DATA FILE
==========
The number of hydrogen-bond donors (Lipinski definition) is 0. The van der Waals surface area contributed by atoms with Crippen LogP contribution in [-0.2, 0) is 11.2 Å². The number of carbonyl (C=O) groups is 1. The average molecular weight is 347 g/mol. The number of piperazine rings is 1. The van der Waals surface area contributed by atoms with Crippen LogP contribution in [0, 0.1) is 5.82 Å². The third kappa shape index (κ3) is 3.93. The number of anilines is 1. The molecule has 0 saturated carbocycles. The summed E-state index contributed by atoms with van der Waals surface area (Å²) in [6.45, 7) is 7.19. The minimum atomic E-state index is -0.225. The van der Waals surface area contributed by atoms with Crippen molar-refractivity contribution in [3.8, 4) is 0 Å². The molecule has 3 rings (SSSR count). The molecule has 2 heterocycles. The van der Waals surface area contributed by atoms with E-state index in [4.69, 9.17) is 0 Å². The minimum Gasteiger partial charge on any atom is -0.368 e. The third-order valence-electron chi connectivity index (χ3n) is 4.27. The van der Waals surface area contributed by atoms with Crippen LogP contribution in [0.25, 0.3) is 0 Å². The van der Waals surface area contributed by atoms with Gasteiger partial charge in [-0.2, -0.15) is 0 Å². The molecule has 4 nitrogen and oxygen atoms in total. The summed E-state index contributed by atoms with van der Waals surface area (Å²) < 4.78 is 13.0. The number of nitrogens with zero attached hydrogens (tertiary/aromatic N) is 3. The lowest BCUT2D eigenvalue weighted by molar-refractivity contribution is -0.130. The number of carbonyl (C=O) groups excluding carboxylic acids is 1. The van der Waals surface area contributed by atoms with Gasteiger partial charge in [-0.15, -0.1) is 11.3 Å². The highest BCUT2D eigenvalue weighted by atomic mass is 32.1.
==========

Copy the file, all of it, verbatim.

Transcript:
The number of hydrogen-bond donors (Lipinski definition) is 0. The van der Waals surface area contributed by atoms with Crippen LogP contribution in [-0.2, 0) is 11.2 Å². The number of carbonyl (C=O) groups is 1. The average molecular weight is 347 g/mol. The number of piperazine rings is 1. The van der Waals surface area contributed by atoms with Crippen LogP contribution in [0, 0.1) is 5.82 Å². The third kappa shape index (κ3) is 3.93. The number of anilines is 1. The molecule has 0 saturated carbocycles. The summed E-state index contributed by atoms with van der Waals surface area (Å²) in [6.45, 7) is 7.19. The minimum atomic E-state index is -0.225. The van der Waals surface area contributed by atoms with Crippen molar-refractivity contribution in [3.8, 4) is 0 Å². The molecule has 3 rings (SSSR count). The molecule has 2 heterocycles. The van der Waals surface area contributed by atoms with E-state index in [4.69, 9.17) is 0 Å². The minimum Gasteiger partial charge on any atom is -0.368 e. The third-order valence-electron chi connectivity index (χ3n) is 4.27. The van der Waals surface area contributed by atoms with Crippen LogP contribution in [0.25, 0.3) is 0 Å². The van der Waals surface area contributed by atoms with Gasteiger partial charge in [-0.2, -0.15) is 0 Å². The molecule has 4 nitrogen and oxygen atoms in total. The summed E-state index contributed by atoms with van der Waals surface area (Å²) < 4.78 is 13.0. The number of nitrogens with zero attached hydrogens (tertiary/aromatic N) is 3. The lowest BCUT2D eigenvalue weighted by molar-refractivity contribution is -0.130. The number of carbonyl (C=O) groups excluding carboxylic acids is 1. The van der Waals surface area contributed by atoms with Gasteiger partial charge in [-0.15, -0.1) is 11.3 Å². The highest BCUT2D eigenvalue weighted by atomic mass is 32.1.